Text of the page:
Learning Disability (cont.)
In this Article
What about school and learning disabilities?
Learning disabilities tend to be diagnosed when children reach school age. This is because school focuses on the very things that may be difficult for the child - reading, writing, math, listening, speaking, and reasoning. Teachers and parents notice that the child is not learning as expected. The school may ask to evaluate the child to see what is causing the problem. Parents can also ask for their child to be evaluated.
With hard work and the proper help, children with learning disabilities can learn more easily and successfully. For school-aged children (including preschoolers), special education and related services are important sources of help. School staff work with the child's parents to develop an Individualized Education Program, or IEP. This document describes the child's unique needs. It also describes the special education services that will be provided to meet those needs. These services are provided at no cost to the child or family.
Supports or changes in the classroom (sometimes called accommodations) help most students with learning disabilities. Some common accommodations are listed below in "Tips for Teachers". Assistive technology can also help many students work around their learning disabilities. Assistive technology can range from "low-tech" equipment such as tape recorders to "high-tech" tools such as reading machines (which read books aloud) and voice recognition systems (which allow the student to "write" by talking to the computer).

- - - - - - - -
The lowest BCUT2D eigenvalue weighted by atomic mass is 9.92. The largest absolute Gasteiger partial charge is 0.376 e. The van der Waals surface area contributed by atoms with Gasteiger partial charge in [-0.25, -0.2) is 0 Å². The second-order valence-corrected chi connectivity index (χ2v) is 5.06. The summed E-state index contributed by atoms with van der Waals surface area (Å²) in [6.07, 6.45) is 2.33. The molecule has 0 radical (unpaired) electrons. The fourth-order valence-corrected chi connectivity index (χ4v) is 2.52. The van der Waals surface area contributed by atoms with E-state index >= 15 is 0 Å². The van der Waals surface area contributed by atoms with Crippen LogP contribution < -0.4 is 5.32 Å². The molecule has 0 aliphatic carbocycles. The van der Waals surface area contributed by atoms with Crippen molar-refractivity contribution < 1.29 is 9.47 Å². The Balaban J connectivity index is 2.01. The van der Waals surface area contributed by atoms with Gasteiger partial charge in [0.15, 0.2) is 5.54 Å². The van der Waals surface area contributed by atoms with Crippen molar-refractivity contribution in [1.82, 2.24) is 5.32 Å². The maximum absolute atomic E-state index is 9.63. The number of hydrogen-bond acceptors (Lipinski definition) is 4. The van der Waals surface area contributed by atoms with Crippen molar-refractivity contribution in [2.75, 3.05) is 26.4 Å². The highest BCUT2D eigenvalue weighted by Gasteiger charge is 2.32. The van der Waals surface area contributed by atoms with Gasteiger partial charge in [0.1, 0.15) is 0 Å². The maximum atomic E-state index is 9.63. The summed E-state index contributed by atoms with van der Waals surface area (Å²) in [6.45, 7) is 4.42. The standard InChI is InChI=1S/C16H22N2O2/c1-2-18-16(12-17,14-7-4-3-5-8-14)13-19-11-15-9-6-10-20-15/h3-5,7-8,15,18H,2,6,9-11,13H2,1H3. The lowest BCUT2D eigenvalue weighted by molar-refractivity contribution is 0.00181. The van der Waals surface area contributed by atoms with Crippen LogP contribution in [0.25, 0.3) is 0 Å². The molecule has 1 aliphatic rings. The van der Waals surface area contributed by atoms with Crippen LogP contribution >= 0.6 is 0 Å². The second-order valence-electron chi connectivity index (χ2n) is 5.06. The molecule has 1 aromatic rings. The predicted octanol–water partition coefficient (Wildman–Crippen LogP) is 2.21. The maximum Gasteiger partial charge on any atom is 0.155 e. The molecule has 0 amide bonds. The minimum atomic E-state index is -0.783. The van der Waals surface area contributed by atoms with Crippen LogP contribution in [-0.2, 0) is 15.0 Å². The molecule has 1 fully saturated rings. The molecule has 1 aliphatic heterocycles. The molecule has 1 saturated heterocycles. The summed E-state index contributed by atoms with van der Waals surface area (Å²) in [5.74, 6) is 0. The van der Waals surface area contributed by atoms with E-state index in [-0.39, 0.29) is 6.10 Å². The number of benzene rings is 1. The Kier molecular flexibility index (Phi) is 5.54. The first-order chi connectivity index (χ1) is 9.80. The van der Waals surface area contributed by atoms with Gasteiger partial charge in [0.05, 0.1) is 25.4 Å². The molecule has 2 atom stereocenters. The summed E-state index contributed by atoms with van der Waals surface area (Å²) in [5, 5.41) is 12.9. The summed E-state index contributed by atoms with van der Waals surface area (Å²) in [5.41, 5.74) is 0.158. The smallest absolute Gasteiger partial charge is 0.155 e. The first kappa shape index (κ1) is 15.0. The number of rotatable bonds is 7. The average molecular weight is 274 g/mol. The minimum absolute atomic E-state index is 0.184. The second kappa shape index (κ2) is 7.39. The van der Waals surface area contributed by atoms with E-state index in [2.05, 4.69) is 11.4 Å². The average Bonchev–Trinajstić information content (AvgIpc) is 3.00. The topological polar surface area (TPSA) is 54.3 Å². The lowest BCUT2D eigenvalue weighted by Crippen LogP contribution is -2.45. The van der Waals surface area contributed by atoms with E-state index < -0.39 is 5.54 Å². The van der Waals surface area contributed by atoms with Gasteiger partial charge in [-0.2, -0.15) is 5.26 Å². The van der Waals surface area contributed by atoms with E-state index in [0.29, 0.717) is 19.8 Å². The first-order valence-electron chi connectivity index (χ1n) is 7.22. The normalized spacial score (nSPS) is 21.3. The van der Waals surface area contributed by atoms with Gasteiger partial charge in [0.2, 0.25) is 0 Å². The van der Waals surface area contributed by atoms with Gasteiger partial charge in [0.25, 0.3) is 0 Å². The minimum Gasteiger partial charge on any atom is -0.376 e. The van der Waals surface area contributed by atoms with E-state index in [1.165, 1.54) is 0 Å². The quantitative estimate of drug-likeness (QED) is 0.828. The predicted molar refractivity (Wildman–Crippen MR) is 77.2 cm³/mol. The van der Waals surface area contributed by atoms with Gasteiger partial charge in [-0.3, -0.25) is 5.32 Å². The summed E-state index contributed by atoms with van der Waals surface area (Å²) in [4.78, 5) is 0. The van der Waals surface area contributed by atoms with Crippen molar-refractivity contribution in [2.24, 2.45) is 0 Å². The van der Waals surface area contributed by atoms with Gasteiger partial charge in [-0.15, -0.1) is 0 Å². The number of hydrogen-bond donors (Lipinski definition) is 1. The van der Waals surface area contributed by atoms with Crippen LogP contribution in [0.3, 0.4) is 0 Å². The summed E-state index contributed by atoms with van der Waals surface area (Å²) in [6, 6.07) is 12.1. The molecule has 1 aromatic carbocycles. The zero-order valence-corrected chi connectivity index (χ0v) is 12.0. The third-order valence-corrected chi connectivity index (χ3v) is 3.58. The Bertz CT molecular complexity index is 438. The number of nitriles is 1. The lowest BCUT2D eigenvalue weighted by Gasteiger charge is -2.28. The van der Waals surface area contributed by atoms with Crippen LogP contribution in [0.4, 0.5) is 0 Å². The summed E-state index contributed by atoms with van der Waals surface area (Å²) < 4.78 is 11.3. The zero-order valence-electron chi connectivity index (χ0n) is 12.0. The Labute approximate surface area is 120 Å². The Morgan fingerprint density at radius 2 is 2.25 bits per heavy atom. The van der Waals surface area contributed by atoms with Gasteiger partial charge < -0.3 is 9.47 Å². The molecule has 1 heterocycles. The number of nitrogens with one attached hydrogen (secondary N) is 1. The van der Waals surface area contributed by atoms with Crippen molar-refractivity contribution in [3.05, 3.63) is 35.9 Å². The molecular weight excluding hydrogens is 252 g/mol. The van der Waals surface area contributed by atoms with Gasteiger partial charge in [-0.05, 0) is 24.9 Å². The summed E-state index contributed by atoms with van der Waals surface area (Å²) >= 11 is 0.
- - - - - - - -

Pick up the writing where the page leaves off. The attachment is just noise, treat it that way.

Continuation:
It's important to remember that a childs learning disabilities may need help at home as well as in school. The resources listed below will help families and teachers learn more about the many ways to help children with learning disabilities.
Medically Reviewed by a Doctor on 4/2/2014
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Learning Disability - Diagnosis Question: What testing was effective for diagnosing your learning disability?
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